David Zuccolotto on This Thing Called Love

“My husband fell three times last night. I had to give him a cloth bath because he lost control of his bowels.” The woman was my first patient this morning. A young woman’s journey with her husband, diagnosed with ALS (Lou Gehrig’s disease), which has become debilitating.

During our one hour video session she made one comment that stuck.

“My big question for the day is do I clean the kitchen or go snuggle with my husband on the couch, because the days seem short.” Sharing love with her husband trumped all other concerns.

Earlier that morning I had read the news with my morning coffee. Updates on the “big issues” of life: riots in Washington, election fraud and economic fears. The rise of mental health issues, overburdened hospitals and social chaos. A bleak beginning to my day.

Dr. David Zuccolotto is a former pastor and clinical psychologist. | Courtesy of David Zuccolotto

Then came that 8am patient and her husband dying from ALS.

I couldn’t shake her simple and beautiful expression of love for her husband. The little things. Caring for him in his humiliation and inability to control his bodily functions. The soft touch of her hand as she shared a movie on the couch and left the dirty dishes in the kitchen – this thing called love.

I realize we have big issues. Battles we need to fight, values to be defended and God’s Truth upheld at all costs. But if we forget love we become nothing more than a noisy gong.

“If I speak in the tongues of men or of angels, but do not have love, I am only a resounding gong or a clanging cymbal.  If I have the gift of prophecy and can fathom all mysteries and all knowledge, and if I have a faith that can move mountains, but do not have love, I am nothing. If I give all I possess to the poor and give over my body to hardship that I may boast, but do not have love, I gain nothing.” (1Corinthians 13: 1-3)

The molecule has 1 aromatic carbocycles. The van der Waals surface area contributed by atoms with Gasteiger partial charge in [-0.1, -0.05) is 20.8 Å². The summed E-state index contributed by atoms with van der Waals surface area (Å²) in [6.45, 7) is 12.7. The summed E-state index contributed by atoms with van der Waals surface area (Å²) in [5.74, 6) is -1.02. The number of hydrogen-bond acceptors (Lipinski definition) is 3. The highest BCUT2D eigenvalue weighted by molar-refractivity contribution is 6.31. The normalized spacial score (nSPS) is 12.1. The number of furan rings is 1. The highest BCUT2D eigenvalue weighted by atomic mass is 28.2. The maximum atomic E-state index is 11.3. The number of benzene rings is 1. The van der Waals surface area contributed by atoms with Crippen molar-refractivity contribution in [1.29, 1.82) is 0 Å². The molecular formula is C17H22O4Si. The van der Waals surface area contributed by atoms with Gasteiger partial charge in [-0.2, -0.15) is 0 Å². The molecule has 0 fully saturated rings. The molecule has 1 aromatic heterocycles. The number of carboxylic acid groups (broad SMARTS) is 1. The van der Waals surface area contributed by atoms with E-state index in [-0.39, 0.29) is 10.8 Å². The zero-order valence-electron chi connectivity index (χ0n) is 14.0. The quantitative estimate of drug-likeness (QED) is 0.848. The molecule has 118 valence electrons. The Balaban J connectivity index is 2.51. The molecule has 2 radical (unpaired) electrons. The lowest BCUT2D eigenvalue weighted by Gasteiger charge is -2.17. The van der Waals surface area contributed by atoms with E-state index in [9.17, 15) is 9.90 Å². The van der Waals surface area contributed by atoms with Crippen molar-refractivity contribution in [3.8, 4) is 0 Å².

It is interesting that the apostle Paul lists actions we normally associate with loving God: faith, dedication to knowledge, moving mountains (overcoming life’s obstacles), feeding the poor and self-sacrifice. Yet one can perform good deeds and miss God’s concept of love. God does not want our sacrifices, church programs or systematic theologies. He wants our hearts. He wants us to love him with all our heart, minds and souls and love our neighbors as ourselves. It is from that love that all deeds should flow.

I don’t think God’s redemption was Paul’s primary point regarding his message of love. Paul wasn’t talking about salvation or faith. Faith, knowledge and obedience were assumed. Paul’s meaning of love was about the heart. Love as a quality of life because God has created all things. Love is from God and EVERYONE has a taste of its joys, both profound and simple.

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SOURCE: Christian Post, David Zuccolotto

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